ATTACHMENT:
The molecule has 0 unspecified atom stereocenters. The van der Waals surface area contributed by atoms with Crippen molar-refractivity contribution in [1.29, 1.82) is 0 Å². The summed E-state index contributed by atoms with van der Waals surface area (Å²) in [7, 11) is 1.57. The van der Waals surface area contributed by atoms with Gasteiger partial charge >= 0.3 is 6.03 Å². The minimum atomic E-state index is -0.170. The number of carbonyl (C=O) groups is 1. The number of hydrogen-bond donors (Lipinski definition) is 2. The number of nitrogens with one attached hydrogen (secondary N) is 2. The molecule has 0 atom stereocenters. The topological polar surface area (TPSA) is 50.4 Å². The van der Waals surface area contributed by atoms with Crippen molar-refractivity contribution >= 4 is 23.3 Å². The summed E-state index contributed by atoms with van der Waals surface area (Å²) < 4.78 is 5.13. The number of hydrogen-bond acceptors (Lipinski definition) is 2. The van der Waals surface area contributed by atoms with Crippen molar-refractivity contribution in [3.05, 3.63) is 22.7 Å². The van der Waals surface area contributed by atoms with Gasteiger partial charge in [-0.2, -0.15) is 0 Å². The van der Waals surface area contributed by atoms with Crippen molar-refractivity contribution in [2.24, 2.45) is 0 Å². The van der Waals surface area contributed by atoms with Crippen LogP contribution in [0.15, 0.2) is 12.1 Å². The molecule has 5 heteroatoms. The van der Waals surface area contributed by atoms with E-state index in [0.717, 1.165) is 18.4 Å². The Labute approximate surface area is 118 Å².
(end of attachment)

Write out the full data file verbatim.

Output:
The molecule has 0 unspecified atom stereocenters. The van der Waals surface area contributed by atoms with Crippen molar-refractivity contribution in [1.29, 1.82) is 0 Å². The summed E-state index contributed by atoms with van der Waals surface area (Å²) in [7, 11) is 1.57. The van der Waals surface area contributed by atoms with Gasteiger partial charge >= 0.3 is 6.03 Å². The minimum atomic E-state index is -0.170. The number of carbonyl (C=O) groups is 1. The number of hydrogen-bond donors (Lipinski definition) is 2. The number of nitrogens with one attached hydrogen (secondary N) is 2. The molecule has 0 atom stereocenters. The topological polar surface area (TPSA) is 50.4 Å². The van der Waals surface area contributed by atoms with Crippen molar-refractivity contribution >= 4 is 23.3 Å². The summed E-state index contributed by atoms with van der Waals surface area (Å²) < 4.78 is 5.13. The number of hydrogen-bond acceptors (Lipinski definition) is 2. The van der Waals surface area contributed by atoms with Crippen molar-refractivity contribution in [3.05, 3.63) is 22.7 Å². The van der Waals surface area contributed by atoms with Gasteiger partial charge in [-0.2, -0.15) is 0 Å². The van der Waals surface area contributed by atoms with Crippen molar-refractivity contribution in [2.24, 2.45) is 0 Å². The van der Waals surface area contributed by atoms with Crippen LogP contribution in [0.15, 0.2) is 12.1 Å². The molecule has 5 heteroatoms. The van der Waals surface area contributed by atoms with E-state index in [0.717, 1.165) is 18.4 Å². The Labute approximate surface area is 118 Å².